Someone Explain the Mechanics
If dollars are created, where will it go? If we are suffering from low demand largely due to an indebted public, how would that money find its way into the hands of those who need that debt relief? Higher incomes? More jobs? Where will these jobs come from?
Why would incomes grow all of a sudden when they have been stagnant for the past several decades? If anything, real incomes have gone down. Why would businesses do some good will and simply pay people more? I don’t see how.
More jobs? Well, if businesses have no reason to grow right now due to lack of demand, why would they suddenly grow because of an increase in money? If people are not going to be buying more products tomorrow, why would businesses hire more today?
What I’m getting at is that I simply do not see the mechanism by which that demand will actually arise. If people remain indebted, they have no income growth and no jobs, where will any new jobs come from? Our manufacturing base is pretty much almost gone, and what’s left have replaced many jobs with automation. No point in hiring actual people who expect a decent wage.
For generations, Procter & Gamble Co.’s growth strategy was focused on developing household staples for the vast American middle class. Now, P&G executives say many of its former middle-market shoppers are trading down to lower-priced goods—widening the pools of have and have-not consumers at the expense of the middle.
That’s forced P&G, which estimates it has at least one product in 98% of American households, to fundamentally change the way it develops and sells its goods. For the first time in 38 years, for example, the company launched a new dish soap in the U.S. at a bargain price….The world’s largest maker of consumer products is now betting that the squeeze on middle America will be long lasting.
“It’s required us to think differently about our product portfolio and how to please the high-end and lower-end markets,” says Melanie Healey, group president of P&G’s North America business. “That’s frankly where a lot of the growth is happening.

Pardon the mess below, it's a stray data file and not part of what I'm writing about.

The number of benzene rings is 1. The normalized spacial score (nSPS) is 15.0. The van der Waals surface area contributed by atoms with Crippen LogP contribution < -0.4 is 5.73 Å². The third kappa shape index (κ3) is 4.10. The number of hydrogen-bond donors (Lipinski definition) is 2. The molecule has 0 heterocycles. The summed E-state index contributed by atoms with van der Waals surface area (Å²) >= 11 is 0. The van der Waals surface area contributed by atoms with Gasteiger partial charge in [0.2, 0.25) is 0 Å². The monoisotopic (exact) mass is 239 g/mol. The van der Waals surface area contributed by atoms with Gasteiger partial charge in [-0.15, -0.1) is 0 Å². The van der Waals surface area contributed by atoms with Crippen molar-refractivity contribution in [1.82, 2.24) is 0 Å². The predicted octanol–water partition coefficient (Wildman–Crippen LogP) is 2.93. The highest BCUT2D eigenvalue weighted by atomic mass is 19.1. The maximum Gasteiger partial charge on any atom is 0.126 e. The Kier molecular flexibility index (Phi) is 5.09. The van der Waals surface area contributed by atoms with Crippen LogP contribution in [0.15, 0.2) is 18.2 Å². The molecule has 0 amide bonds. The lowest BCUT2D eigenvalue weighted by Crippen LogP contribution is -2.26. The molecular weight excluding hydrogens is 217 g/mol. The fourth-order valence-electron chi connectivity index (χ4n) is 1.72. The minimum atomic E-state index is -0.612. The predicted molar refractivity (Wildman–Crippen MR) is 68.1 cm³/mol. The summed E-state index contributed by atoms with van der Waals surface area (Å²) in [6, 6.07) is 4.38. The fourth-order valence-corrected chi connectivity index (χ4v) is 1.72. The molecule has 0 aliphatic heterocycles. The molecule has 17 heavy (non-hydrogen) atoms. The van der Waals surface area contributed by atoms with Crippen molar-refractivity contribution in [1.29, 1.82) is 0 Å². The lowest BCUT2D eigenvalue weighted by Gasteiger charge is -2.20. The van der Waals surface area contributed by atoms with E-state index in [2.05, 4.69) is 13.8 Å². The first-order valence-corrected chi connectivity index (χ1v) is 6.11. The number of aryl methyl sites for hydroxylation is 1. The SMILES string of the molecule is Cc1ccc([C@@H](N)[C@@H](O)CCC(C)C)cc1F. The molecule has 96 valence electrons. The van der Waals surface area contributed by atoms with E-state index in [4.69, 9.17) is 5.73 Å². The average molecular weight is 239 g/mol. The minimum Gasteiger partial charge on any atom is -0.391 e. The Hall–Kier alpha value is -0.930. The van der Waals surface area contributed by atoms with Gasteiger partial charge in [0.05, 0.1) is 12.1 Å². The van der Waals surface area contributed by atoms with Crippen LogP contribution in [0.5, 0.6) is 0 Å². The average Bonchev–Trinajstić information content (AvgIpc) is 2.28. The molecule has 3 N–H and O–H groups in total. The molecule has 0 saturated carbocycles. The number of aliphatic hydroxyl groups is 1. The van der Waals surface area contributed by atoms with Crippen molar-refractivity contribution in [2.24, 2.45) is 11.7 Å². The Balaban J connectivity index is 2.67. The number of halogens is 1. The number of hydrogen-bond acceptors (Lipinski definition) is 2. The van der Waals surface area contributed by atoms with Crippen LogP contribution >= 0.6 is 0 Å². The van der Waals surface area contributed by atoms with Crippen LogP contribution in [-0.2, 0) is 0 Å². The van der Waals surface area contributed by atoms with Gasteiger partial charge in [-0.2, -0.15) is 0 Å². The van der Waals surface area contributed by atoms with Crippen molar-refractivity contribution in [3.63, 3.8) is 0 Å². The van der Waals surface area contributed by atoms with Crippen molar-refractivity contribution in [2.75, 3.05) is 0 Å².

Instead of developing new, innovative products, P&G, the major trendsetter for a large part of what Americans buy, is going to focus on taking its existing base of products and make shoddier, cheaper versions of them. Versions better suited to fit an hourglass distribution of income.
Mike and others are blaming both income inequality and income stagnation among the masses. All I’m seeing so far is that the Federal Reserve’s further loosening will lead to more of this. Not more jobs. Cheaper products. And it’s even cheaper to manufacture cheaper products in low cost regions – China, India, elsewhere. That may be great in a sense, but it doesn’t mean jobs will eventually find their way back here any time soon.
Leigh Caldwell says “the dollars have to find their way back (probably in Treasuries)”, but with a government unwilling to spend much in the US, what good are those dollars coming back in Treasuries? So far we’ve seen it’s much safer to put your money in Treasury bonds than investing it in anything that would lead to more jobs.
It seems to me more like whatever actions the Fed takes will feed money to entities which are already awash with money and it’ll stay within the finance circles, get invested in nothing job (in the US) producing, and never trickle down to where it needs to go.
I don’t see how any of this will work without fiscal policy forcing the money downward through infrastructure spending, which will never ever happen in this political climate.
I understand the concepts behind targeting higher NGDP, but there’s a dearth of explanation as to the mechanics of how it will actually work instead of simply be a waste of effort.